We interviewed the team at Cambium today and learned that the company is committed to using channels as a distribution strategy for the combined portfolio. Additionally, the team told us it will be supporting both Cambium WLAN customers as well as Xirrus customers, and that, over time, the products and services will be converged. We think it makes sense to rationalize the products, which will allow future customers to take advantage of developments made at each of the organizations. The team explained that Cambium will be focusing primarily on medium and small-sized customers and that it will not be pursuing large enterprises associated with the Fortune 1000, instance.
The timing of Cambium’s acquisition makes sense on several counts. First, it just completed its Initial Public Offering and is more well-capitalized than when it was a privately-held company. Second, during its IPO, Cambium identified that it expects its exposure to the enterprise market is key to its growth, so getting more exposure here will increase it further. Third, several other companies have acquired enterprise WLAN vendors, and Cambium is part of this greater trend. For instance, Arista Networks completed its acquisition of Mojo Networks in late 2018 and Juniper Networks closed its acquisition of Mist Systems at the end of 1Q19.
Huawei had record European revenue in 2Q19 for the Ethernet Switch market.
Both Data Center Switching and Campus Switching showed strong performance in Europe in the quarter despite the ongoing trade war. On an overall basis, Huawei’s Ethernet Switch results were flat Y/Y. China results for the company were down slightly Y/Y, but we note significant competition in China from local companies like H3C, Ruijie, Sundray, as well as several others.
With over a dozen vendors reporting results already, Europe has performed inconsistently. A little more half of the vendors grew Y/Y while the rest had Y/Y declines. While we expect Europe to fluctuate, especially with vendors have unique country and deal exposure, the results are unique and imply interesting share results for the region when we publish the 2Q19 report.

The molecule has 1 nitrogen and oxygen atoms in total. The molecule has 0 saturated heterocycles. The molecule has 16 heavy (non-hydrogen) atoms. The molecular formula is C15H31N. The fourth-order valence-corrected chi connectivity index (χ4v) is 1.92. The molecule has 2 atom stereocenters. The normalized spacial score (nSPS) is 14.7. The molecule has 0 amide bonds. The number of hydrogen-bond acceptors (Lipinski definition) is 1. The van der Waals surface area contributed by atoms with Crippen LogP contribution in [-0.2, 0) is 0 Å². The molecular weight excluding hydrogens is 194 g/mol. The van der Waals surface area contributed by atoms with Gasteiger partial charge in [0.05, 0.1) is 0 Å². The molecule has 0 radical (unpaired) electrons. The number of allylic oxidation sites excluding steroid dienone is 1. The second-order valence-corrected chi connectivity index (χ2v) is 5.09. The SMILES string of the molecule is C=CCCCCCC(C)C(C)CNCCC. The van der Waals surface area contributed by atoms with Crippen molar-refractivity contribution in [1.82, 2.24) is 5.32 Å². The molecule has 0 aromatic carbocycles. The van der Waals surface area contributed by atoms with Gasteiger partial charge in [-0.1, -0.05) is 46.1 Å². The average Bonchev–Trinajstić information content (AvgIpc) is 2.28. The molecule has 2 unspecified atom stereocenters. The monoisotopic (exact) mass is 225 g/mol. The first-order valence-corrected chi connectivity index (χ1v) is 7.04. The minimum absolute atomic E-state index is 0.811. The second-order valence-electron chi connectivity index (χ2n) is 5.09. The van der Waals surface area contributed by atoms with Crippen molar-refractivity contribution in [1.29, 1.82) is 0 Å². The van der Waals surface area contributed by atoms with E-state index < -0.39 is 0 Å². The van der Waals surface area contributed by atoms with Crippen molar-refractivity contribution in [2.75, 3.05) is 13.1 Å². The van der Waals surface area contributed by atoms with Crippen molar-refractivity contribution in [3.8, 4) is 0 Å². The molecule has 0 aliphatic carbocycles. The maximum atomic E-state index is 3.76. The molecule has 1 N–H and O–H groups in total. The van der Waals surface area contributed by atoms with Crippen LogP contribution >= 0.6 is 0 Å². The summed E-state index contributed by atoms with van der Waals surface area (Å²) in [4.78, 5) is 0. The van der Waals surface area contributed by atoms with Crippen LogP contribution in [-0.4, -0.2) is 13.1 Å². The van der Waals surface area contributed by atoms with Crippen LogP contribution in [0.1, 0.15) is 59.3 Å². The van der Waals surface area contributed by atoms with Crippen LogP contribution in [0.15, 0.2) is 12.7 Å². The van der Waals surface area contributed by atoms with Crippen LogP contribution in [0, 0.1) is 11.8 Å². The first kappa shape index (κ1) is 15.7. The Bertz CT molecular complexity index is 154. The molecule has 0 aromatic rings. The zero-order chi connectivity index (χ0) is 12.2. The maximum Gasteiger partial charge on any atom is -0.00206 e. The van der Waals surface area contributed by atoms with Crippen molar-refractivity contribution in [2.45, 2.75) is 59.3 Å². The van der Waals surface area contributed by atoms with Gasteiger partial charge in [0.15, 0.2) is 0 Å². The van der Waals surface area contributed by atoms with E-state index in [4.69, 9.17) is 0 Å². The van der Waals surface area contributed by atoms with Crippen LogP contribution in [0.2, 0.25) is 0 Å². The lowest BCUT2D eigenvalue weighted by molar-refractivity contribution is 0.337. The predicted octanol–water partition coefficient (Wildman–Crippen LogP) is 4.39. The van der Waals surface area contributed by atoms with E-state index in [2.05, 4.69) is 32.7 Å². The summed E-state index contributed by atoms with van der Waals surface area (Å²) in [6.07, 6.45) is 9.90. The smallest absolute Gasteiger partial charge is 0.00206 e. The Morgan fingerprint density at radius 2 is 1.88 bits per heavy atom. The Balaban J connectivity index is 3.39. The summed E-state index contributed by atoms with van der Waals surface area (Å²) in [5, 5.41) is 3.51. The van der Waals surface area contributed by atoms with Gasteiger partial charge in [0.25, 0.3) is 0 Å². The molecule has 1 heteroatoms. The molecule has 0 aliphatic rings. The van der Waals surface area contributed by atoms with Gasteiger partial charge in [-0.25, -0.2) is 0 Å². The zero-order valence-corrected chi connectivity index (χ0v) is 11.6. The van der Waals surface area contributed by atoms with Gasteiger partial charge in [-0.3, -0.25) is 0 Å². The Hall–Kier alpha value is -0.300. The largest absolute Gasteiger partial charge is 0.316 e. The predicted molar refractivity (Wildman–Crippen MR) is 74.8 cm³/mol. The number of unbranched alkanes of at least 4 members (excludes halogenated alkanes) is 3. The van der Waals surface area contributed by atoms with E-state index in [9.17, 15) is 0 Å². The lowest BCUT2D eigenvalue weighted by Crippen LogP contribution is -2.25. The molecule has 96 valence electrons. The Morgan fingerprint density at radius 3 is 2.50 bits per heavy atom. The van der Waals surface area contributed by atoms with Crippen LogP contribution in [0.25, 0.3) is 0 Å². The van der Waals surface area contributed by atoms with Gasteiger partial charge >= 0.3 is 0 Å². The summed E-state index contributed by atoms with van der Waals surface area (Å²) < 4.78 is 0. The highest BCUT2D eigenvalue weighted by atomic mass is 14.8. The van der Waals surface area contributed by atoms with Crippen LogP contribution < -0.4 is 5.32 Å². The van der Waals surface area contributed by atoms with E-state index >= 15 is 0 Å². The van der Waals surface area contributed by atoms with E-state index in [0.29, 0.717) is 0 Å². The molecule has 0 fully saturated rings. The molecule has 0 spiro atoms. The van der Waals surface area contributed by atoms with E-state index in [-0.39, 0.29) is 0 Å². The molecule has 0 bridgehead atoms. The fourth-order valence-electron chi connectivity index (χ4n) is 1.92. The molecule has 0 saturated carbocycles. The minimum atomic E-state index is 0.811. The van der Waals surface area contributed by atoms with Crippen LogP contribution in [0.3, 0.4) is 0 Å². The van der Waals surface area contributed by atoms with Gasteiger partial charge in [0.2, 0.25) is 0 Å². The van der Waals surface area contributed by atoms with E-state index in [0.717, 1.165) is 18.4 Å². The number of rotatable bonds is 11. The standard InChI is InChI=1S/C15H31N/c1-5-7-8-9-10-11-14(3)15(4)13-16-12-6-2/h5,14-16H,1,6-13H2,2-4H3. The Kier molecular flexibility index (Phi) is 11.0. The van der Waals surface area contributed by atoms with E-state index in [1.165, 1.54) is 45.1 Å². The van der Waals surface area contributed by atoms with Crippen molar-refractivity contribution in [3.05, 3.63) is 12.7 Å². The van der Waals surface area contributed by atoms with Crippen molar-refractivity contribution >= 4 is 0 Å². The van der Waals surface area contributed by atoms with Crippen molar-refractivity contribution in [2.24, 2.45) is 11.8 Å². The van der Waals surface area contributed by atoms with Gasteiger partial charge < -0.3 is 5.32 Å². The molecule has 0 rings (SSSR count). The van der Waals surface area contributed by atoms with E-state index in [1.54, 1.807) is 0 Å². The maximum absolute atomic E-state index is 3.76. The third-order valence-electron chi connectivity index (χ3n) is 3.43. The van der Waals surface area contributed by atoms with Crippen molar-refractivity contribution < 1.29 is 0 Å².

Today, Huawei announced 1H19 results were CNY401.3B, up 23.2% Y/Y. Carrier business 1H19 revenues were CNY146.5B, with 50 commercial 5G contracts and shipments of more than 150,000 base stations. Enterprise 1H19 revenues were CNY31.6B. Consumer Business 1H19 revenues were CNY220.8B, with 118M smartphone units, up 24% Y/Y. The company said "revenue grew fast up through May. [and that] we continue to see growth even after we were added to the entity list."
The fact that Huawei says it is still experiencing growth despite being placed on the US Entity List is important because it says that despite the efforts of the US to stymie Huawei, it is still growing. Huawei has typically provided semi-annual results to the public, so it is not odd that has not provided 2Q19 results, which were almost certainly weaker than 1Q19 results given the US efforts to slow Huawei.
Extreme Networks announced plans to acquire Aerohive, which has most of its revenues in Enterprise WLAN. The deal was a surprise, as evidenced by the 40% price premium paid on on HIVE. After this deal closes, Extreme's WLAN business will be the combination of three WLAN businesses - the traditional WLAN business from Enterasys (Ottawa based team), the Motorola Wireless WLAN business (acquired by Zebra, then sold to Extreme) and Aerohive. Each of these three businesses had strengths, for instance, the Ottawa team had designed a product line that had high performance in crowded venues - Extreme has enjoyed a long relationship with the NFV; the Motorola team had designed systems that were effective in retail and logistics (as a consequence of Motorola's ownership of Symbol Tech, a bar code scanner company); and Aerohive, which was as of 1Q19 the #2 revenue player in cloud-managed WLAN services and with a strong presence in the US K-12 vertical. While there is certainly some risk that Extreme does not integrate the Aerohive business effectively, there are some interesting aspects to this deal.
#1: Aerohive's cloud-managed WLAN services is a significant player in the market. We expect many small and medium businesses will adopt cloud-managed WLAN, and Extreme had a less mature offering here. We see this as the primary benefit of the Aerohive acquisition.
#2: Aerohive's vertical market exposure in US K-12 (education) market and the managed care part of the health care industry are a nice addition to Extreme. These markets are additive.